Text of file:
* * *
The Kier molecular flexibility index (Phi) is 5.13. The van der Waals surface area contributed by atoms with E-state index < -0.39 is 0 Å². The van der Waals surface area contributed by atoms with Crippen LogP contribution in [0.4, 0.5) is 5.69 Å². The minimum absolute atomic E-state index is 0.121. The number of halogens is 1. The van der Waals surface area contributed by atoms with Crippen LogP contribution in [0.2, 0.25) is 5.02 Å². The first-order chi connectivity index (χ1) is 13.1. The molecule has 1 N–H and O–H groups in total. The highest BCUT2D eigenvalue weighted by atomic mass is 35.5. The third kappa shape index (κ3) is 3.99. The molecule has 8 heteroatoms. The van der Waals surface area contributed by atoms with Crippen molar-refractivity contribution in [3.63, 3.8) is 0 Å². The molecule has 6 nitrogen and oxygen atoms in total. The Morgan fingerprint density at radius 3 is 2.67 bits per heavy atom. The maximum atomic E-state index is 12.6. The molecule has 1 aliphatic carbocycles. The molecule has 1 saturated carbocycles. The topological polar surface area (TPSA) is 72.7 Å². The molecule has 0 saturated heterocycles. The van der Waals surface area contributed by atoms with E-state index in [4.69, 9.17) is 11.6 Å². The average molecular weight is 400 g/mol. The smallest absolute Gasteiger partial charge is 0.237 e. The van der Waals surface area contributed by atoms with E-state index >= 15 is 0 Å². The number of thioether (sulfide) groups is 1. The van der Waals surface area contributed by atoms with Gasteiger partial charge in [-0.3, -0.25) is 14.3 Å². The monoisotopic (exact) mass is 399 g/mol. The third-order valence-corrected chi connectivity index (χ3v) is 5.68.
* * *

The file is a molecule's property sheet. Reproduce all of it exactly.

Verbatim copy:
The Kier molecular flexibility index (Phi) is 5.13. The van der Waals surface area contributed by atoms with E-state index < -0.39 is 0 Å². The van der Waals surface area contributed by atoms with Crippen LogP contribution in [0.4, 0.5) is 5.69 Å². The minimum absolute atomic E-state index is 0.121. The number of halogens is 1. The van der Waals surface area contributed by atoms with Crippen LogP contribution in [0.2, 0.25) is 5.02 Å². The first-order chi connectivity index (χ1) is 13.1. The molecule has 1 N–H and O–H groups in total. The highest BCUT2D eigenvalue weighted by atomic mass is 35.5. The third kappa shape index (κ3) is 3.99. The molecule has 8 heteroatoms. The van der Waals surface area contributed by atoms with Crippen molar-refractivity contribution in [3.63, 3.8) is 0 Å². The molecule has 6 nitrogen and oxygen atoms in total. The Morgan fingerprint density at radius 3 is 2.67 bits per heavy atom. The maximum atomic E-state index is 12.6. The molecule has 1 aliphatic carbocycles. The molecule has 1 saturated carbocycles. The topological polar surface area (TPSA) is 72.7 Å². The molecule has 0 saturated heterocycles. The van der Waals surface area contributed by atoms with E-state index in [4.69, 9.17) is 11.6 Å². The average molecular weight is 400 g/mol. The smallest absolute Gasteiger partial charge is 0.237 e. The van der Waals surface area contributed by atoms with E-state index >= 15 is 0 Å². The number of thioether (sulfide) groups is 1. The van der Waals surface area contributed by atoms with Gasteiger partial charge in [-0.3, -0.25) is 14.3 Å². The monoisotopic (exact) mass is 399 g/mol. The third-order valence-corrected chi connectivity index (χ3v) is 5.68.